In Lawyerville, intake — or how you convert leads to cases — is the lowest hanging fruit. An established intake protocol could mean a stronger caseload, not to mention the reliable revenue boost that comes along with high-quality cases.
If intake is the low-hanging fruit, why don’t more attorneys grab the apples and run? Well, it’s not that lawyers are ignoring intake altogether. In fact, most are working on it — very hard. It’s just that many attorneys don’t know the best processes to efficiently gather a whole bucket of apples. I have always said, “What you don’t know, you don’t know.” You do not know what you are not getting. You only know what you have in your hand!
Often legal marketing dollars are spent on generating more leads, rather than executing better intake. Say you have a successful ad campaign that’s making the phone ring. What happens when those calls come in? Does your busy office manager drop the ball? Or do you have intake procedures in place to monitor, track, and vet and convert leads in a consistent way? What happens when the prospect says he will get back to you or she needs to speak to her other half first?
From that moment on, it’s game on! What is your game?
Top intake mistakes: Lawyers, you are not alone
If your inadequate intake program is leaving ripe fruit dangling on the tree, you are not alone. Here are some of the biggest mistakes attorneys make every day.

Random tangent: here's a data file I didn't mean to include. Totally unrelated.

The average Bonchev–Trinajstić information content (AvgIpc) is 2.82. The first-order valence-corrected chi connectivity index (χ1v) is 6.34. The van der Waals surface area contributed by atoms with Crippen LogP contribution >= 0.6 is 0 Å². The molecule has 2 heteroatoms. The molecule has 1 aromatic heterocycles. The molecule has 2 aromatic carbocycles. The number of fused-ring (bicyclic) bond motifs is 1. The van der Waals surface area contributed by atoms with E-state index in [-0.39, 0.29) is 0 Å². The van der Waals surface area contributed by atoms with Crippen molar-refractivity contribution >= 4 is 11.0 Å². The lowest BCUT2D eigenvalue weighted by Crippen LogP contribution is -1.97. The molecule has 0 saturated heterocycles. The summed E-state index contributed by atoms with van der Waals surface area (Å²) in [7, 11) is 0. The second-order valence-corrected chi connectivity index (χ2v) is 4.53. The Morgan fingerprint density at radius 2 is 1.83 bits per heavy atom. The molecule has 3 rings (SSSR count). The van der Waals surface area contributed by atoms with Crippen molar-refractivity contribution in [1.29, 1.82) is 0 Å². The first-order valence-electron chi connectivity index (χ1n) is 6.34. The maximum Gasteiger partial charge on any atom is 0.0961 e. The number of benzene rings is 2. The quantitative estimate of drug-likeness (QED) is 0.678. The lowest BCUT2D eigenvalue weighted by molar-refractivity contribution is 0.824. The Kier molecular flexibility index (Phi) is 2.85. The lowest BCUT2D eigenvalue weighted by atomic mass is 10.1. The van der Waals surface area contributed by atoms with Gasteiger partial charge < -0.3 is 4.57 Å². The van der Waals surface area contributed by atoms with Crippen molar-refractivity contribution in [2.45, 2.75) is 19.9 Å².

MISTAKE: Not collecting any (or appropriate) information from callers. Far too many law firms are unable to build a viable prospect database because they don’t even collect basic information. How could you convert a lead from someone who saw an ad if you don’t know who they are? How would you market to referrals from past clients if you don’t collect their contact credentials?
FIX: It’s common courtesy to first ask for a caller’s name and number to ensure you can reconnect in the event that you are cut off. This also creates a more personal interaction since you can address the caller by name. After that, have a system for collecting enough information (phone, email and communication preferences at least) for follow-up, but not so much that a prospective client feels like a number rather than a person.
MISTAKE: Not following up fast enough—or at all. Statistics have shown that anywhere from 30% to 50% of sales go to the vendor that responds first. And, depending on your average case fee, a 3% increase in conversion leads to $500,000 in revenue! Do the math. You have paid for the lead. Your costs are already sunk in. There is simply no reason for not following up with a caller for whom you have contact information or who leaves a message after-hours.
FIX: Establish a practice. If you can commit to returning a call within 24 hours, say so in your voicemail message. Also, consider a two-prong approach by sending a recognition email or text (if you have the caller’s information) to acknowledge that you have received the message and the appropriate attorney will be in touch soon. Better yet, get some intake and conversation software, such as LEADDOCKET.com, which has an entire protocol built right in.